V.P.: I think your work appeals directly to the viewer’s emotions. The critic Valentina Valentini wrote that your powerful images manage to awaken the body of the western viewer, subjected to the control of the mind. You have sometimes been criticised for your connection with the general public.
B.V.: I am not interested in making art for specialists, but for everyone. When we go to the cinema, we do not need cards left in the lobby explaining the meaning of the film. If we want to explore it further, we can obtain more information, but it is not an essential requisite to understand the film. It should be the same for art.
V.P.: Beyond your many references to the pictorial tradition, I think what really moves so many viewers is the poignancy that emanates from your works, as well as an insistence on showing Beauty in a profound sense, an idea usually scorned by current art.
B.V.: We already find this issue in Islamic religion. The Koran states: “God has inscribed beauty upon all things,” making reference to a hidden quality, present in all elements. The contemporary world reduces beauty to exterior appearance, but I am interested in its union with the concept of Truth, a subject approached in Antiquity and highly recurrent in Renaissance philosophical discussions.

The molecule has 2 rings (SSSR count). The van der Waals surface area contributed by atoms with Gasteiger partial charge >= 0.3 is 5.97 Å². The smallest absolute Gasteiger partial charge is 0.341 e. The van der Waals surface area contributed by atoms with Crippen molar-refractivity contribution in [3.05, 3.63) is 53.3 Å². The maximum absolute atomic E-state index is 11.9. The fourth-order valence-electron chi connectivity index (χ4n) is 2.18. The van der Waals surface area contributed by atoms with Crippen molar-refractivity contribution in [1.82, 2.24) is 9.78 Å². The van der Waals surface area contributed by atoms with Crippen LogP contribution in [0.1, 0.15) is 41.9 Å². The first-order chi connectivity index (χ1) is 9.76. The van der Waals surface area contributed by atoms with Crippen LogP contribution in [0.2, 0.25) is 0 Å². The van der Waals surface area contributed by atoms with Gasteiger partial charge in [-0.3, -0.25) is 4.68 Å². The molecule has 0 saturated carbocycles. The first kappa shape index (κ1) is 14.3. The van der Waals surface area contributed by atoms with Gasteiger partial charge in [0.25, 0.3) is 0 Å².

V.P.: And how does the language of video art assimilate this conception?
B.V.: The digital image has become the new lingua franca. The camera works like an inner eye that allows you to introduce yourself into things and establish their essence. Like the individual, it is an instrument that includes a physical and spiritual part. In my work, I use black and white when I want to talk directly to the soul, and colour to present the more social aspects.
V.P.: Nature occupies an outstanding place in your creative universe. Elements such as water or fire are common; it seems as if the characters in your videos serenely accept the norms and rites of the natural world. In the eighties, you even prepared a project on animal consciousness which took you to spend a few months with a herd of bison at the Wind Cave National Park in South Dakota, and to become artist-in-residence at San Diego Zoo.
B.V.: Nature also attracts me in a spiritual sense: I try to explore the intrinsic laws of the cosmos, in its transcendent dimension, to better understand the habitat of the human being. Arrogant behaviour towards nature only leads to destruction; we must adopt a more reverent attitude towards it, as we are its guests. In fact, observation of animals has taught me many things about the behaviour of the human being.